Code Orange for schools is, in effect, code for “keep kids in the schools, whatever the costs,” so long as those costs are not at the expense of Manitoba’s provincial economy. While most will agree that the multiple roles schools play in the lives of families are absolutely critical, the clear priority of the provincial government is allowing parents to support the economy and pay their bills, unfettered by childcare concerns.
Now grades 7 - 12 students are moving to remote learning after the holiday break, ostensibly to prevent a rise in COVID numbers presuming families reduce their vigilance to COVID during the break.
While parents ponder news conferences, struggling to decipher what constantly changing directives mean for their children’s education, the government is moving to begin implementation of the still-unpublished recommendations of the Manitoba Commission’s K-12 Education Review. This commission is led by consultant Avis Glaze, whose Nova Scotia review ushered in sweeping changes to education in that province. When Manitoba’s Minister of Education Kelvin Goertzen announced on November 9th that it was working to hire 100 teachers and education assistants to staff a “remote learning resource centre”, many Manitobans were left wondering if this was a legitimate response to the concerns articulated by educators, or simply a step in the direction outlined by this review.
Then October 7th Throne Speech stated that the Manitoba government will begin implementing the PC's 2019 campaign promise a year early in 2021 instead of 2022 to phase out the education property tax. Their plan is to replace the $850 million of revenue received from property tax over ten years. This is absolutely regressive policy - it is impossible to find that much money without substantial cuts and all this will take place during the COVID recovery when Manitoba will need a strong public education system.
Then the Minister Goertzen introduced Bill 64 “The Education Modernization Act” but the contents remain unknown to the public. As Alan Campbell of the Manitoba School Boards Association wrote in a Winnipeg Free Press op ed “Nearly two decades ago, the similarly titled Public Schools Modernization Act laid the foundation for a sweeping elimination of school boards province-wide.” Ostensibly done to save money, no savings resulted. “The process of creating larger divisions redirected valuable focus from the classroom and placed it on the administrative and bureaucratic instead.” writes Campbell. This is not what schools need in the middle of a pandemic, or in the recovery.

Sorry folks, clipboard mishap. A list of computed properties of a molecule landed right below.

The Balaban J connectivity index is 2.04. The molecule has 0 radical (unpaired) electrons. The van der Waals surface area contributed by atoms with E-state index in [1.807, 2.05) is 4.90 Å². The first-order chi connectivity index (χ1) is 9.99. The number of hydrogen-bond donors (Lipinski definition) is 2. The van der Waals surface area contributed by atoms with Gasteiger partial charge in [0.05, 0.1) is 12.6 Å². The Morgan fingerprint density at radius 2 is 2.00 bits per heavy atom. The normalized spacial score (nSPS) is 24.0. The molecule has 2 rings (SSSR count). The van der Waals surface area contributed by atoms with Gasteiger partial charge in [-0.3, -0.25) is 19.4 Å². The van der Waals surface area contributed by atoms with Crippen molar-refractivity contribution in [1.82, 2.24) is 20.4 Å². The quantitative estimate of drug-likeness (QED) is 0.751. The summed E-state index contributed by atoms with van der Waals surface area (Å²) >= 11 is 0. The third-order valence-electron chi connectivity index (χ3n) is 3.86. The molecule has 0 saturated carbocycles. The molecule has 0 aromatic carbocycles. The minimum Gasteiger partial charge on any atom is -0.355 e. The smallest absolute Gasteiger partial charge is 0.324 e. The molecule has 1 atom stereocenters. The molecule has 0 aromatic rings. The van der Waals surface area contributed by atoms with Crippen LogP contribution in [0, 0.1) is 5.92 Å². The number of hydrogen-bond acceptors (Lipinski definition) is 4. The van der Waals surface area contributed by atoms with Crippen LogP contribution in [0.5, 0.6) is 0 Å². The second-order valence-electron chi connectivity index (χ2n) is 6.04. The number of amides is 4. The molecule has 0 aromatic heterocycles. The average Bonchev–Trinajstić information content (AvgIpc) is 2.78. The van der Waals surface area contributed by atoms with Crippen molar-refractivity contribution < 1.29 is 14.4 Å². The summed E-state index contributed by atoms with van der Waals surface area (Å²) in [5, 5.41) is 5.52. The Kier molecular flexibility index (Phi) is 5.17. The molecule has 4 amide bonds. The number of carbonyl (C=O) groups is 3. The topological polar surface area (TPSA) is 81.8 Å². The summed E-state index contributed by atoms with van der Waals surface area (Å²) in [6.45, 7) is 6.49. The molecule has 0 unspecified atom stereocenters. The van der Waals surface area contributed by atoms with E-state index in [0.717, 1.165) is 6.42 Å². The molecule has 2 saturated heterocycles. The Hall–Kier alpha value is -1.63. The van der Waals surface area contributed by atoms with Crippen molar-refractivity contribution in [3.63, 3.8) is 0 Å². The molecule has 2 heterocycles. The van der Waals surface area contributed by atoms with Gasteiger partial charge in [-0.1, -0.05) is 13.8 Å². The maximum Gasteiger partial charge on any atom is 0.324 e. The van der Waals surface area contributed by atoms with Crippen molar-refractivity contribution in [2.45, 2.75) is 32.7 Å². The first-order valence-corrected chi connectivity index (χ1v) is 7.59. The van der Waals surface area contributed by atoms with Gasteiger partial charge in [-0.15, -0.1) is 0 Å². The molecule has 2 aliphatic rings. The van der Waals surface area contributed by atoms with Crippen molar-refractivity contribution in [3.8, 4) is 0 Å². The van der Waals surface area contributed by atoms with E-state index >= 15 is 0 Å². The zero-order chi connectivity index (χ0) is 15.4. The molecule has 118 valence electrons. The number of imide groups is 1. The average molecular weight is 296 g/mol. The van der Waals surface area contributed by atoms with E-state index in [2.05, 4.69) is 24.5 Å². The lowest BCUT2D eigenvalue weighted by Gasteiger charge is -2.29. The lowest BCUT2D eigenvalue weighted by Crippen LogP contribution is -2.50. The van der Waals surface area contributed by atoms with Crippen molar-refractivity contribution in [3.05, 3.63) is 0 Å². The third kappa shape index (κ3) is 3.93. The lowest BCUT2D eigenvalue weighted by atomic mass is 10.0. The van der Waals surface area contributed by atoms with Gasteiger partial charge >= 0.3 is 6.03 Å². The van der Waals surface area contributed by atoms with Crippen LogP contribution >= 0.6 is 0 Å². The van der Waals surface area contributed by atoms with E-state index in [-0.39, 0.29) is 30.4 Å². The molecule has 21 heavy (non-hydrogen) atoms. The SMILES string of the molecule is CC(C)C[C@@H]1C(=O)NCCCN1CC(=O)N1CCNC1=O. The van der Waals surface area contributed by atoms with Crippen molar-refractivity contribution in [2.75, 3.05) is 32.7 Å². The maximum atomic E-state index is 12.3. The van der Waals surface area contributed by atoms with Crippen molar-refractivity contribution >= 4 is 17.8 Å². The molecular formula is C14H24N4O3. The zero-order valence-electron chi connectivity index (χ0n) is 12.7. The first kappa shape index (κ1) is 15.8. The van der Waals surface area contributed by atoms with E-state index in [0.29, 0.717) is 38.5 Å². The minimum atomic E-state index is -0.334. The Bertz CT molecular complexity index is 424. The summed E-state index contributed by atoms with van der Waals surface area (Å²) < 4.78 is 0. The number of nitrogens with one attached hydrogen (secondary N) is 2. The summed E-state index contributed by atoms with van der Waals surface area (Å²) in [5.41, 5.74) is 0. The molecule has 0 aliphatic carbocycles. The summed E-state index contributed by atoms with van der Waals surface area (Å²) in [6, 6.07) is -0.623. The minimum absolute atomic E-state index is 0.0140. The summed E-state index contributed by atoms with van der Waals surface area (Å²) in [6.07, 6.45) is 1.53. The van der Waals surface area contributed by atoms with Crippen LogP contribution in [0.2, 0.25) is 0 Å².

The Minister of Education’s dedication to the public school system is questionable. He participated in two webinars in spring of 2020 where he stated that “(e)ducation...maybe shouldn’t even be primarily a state activity.” Given the Minister’s preference for private education, it is easy to imagine that the exponential increase in homeschooling numbers in 2020 is being considered internally as a step in the right direction rather than an indictment of the government’s handling of this crisis.
Add to this the government’s expressed interest in re-jigging Manitoba’s post-secondary institutions to directly serve the labour market, and it begins to appear that the government’s failure to accommodate educational needs during this pandemic may not solely be due to neglect and incompetence. Perhaps everything is proceeding according to plan.
Is this the new normal?